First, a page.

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Food waste: digesting the impact on climate

Posted: 28 July 2021 | | No comments yet

Susan Brownlow highlights the major contribution food waste makes to global warming and speaks with Emilien Hoet from climate consultancy, ClimatePartner, to find out more.

£1.15 million Defra funding to help tackle UK food waste

Food production accounts for around one-quarter of global greenhouse gas (GHG) emissions.1 This is an urgent problem, as the window we have to limit climate change to 1.5oC is narrowing. Whilst consumer understanding of how specific foods contribute to climate change – beef and dairy in particular – has risen rapidly in recent years, fewer people realise that significant amounts of emissions come from food waste in the supply chain and in restaurants and homes.

An estimated one-third of all the food produced in the world goes to waste.2 That’s the equivalent of a staggering 1.3 billion tons of fruits, vegetables, meat, dairy, seafood and grains that either never leave the farm, get lost or spoiled in the supply chain due to poor storage and handling, or are disposed of by the retail and hospitality industries3 – not to mention the waste occurring across schools, hospitals and in the kitchens of everyday consumers.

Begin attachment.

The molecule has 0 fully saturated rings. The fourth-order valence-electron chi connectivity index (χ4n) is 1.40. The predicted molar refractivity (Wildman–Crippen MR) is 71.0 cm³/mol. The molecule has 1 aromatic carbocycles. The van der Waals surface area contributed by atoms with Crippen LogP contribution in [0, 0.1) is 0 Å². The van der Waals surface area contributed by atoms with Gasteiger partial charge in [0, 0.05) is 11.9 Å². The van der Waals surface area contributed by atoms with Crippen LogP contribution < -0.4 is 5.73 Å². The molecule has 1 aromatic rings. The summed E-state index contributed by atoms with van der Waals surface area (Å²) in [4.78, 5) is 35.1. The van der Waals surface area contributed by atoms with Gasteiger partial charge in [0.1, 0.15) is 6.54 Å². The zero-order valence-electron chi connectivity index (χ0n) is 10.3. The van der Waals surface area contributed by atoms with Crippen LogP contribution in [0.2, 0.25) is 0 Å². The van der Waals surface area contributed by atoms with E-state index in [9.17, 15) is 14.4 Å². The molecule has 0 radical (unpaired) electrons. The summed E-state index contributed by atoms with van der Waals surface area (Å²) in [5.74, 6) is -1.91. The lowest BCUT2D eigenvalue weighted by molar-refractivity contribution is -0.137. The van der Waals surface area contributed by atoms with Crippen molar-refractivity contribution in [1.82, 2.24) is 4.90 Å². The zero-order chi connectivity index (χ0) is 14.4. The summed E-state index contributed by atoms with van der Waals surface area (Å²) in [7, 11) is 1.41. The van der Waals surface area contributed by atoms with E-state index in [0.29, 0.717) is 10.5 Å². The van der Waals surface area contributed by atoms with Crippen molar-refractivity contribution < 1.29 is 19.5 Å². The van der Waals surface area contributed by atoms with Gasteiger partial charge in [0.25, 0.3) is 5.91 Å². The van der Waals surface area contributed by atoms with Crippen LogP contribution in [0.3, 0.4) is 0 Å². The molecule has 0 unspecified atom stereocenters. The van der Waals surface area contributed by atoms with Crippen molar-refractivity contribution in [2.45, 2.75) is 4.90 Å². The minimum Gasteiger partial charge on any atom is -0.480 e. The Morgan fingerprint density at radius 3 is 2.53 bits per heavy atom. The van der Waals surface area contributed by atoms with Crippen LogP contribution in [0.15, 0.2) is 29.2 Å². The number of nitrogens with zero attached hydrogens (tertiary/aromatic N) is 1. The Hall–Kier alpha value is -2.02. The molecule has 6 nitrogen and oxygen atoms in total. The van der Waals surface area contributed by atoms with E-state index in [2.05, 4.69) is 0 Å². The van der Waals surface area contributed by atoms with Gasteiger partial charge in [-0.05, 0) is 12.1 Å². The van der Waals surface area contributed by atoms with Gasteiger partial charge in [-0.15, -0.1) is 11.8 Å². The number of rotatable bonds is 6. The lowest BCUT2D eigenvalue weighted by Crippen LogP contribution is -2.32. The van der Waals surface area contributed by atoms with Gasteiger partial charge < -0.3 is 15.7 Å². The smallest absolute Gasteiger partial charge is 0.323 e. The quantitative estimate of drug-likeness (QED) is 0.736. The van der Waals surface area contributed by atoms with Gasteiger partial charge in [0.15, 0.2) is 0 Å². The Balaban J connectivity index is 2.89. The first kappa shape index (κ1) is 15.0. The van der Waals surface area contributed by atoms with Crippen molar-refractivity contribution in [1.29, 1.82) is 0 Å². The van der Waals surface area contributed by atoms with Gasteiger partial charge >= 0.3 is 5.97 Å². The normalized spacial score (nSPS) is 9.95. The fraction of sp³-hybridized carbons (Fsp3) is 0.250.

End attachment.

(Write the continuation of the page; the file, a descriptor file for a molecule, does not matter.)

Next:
To put this all in context, emissions from food waste is at least three times the emissions generated from global aviation.4 In the US alone, food waste equates to the GHG emissions of 37 million cars5 and the United Nations estimates that if global food waste were measured as a country, it would be the world’s third worst emitter of GHGs, behind China and the US.

Food wastage is responsible for around six percent of total global GHG emissions, although this may be even higher when including food losses on the farm during production and harvesting.6

Putting it into perspective

The 1.3 gigatons of edible food wasted releases 3.3 gigatons equivalent of carbon dioxide (CO2), meaning that for every 1kg of food waste, just over 2.5kg of CO2 is emitted. And when food ends up in landfill, it generates methane, a GHG 25 times more potent than CO2.7

“As bad as this situation is, unfortunately the problem doesn’t end with emissions,” said Emilien Hoet, Head of ClimatePartner UK. “When food is wasted, all the land, water, energy, transportation, packaging and other resources that went into its production and processing – which have an impact on biodiversity – are also wasted.